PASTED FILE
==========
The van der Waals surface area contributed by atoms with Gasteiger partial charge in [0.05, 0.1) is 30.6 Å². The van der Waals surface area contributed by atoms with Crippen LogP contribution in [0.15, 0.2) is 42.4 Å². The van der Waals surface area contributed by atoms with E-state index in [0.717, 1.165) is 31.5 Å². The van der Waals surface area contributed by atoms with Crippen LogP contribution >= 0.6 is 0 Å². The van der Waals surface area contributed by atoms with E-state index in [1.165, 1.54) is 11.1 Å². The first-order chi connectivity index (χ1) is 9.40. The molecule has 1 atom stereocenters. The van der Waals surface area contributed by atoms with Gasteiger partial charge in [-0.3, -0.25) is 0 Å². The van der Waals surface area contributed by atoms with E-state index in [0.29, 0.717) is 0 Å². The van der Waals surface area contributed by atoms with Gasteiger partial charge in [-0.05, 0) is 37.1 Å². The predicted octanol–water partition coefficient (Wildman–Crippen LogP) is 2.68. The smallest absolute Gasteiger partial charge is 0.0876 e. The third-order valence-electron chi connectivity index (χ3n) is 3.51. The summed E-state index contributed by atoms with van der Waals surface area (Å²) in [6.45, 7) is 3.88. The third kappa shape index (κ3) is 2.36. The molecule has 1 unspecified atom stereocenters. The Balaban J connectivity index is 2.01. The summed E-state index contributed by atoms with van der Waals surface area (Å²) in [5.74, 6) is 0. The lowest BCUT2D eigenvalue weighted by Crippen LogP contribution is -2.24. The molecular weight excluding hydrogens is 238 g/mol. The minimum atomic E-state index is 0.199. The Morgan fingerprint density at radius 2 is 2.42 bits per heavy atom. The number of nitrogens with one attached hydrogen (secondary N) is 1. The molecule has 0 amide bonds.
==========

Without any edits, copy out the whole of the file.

The van der Waals surface area contributed by atoms with Gasteiger partial charge in [0.05, 0.1) is 30.6 Å². The van der Waals surface area contributed by atoms with Crippen LogP contribution in [0.15, 0.2) is 42.4 Å². The van der Waals surface area contributed by atoms with E-state index in [0.717, 1.165) is 31.5 Å². The van der Waals surface area contributed by atoms with Crippen LogP contribution >= 0.6 is 0 Å². The van der Waals surface area contributed by atoms with E-state index in [1.165, 1.54) is 11.1 Å². The first-order chi connectivity index (χ1) is 9.40. The molecule has 1 atom stereocenters. The van der Waals surface area contributed by atoms with Gasteiger partial charge in [-0.3, -0.25) is 0 Å². The van der Waals surface area contributed by atoms with E-state index in [0.29, 0.717) is 0 Å². The van der Waals surface area contributed by atoms with Gasteiger partial charge in [-0.05, 0) is 37.1 Å². The predicted octanol–water partition coefficient (Wildman–Crippen LogP) is 2.68. The smallest absolute Gasteiger partial charge is 0.0876 e. The third-order valence-electron chi connectivity index (χ3n) is 3.51. The summed E-state index contributed by atoms with van der Waals surface area (Å²) in [6.45, 7) is 3.88. The third kappa shape index (κ3) is 2.36. The molecule has 1 unspecified atom stereocenters. The Balaban J connectivity index is 2.01. The summed E-state index contributed by atoms with van der Waals surface area (Å²) in [5.74, 6) is 0. The lowest BCUT2D eigenvalue weighted by Crippen LogP contribution is -2.24. The molecular weight excluding hydrogens is 238 g/mol. The minimum atomic E-state index is 0.199. The Morgan fingerprint density at radius 2 is 2.42 bits per heavy atom. The number of nitrogens with one attached hydrogen (secondary N) is 1. The molecule has 0 amide bonds.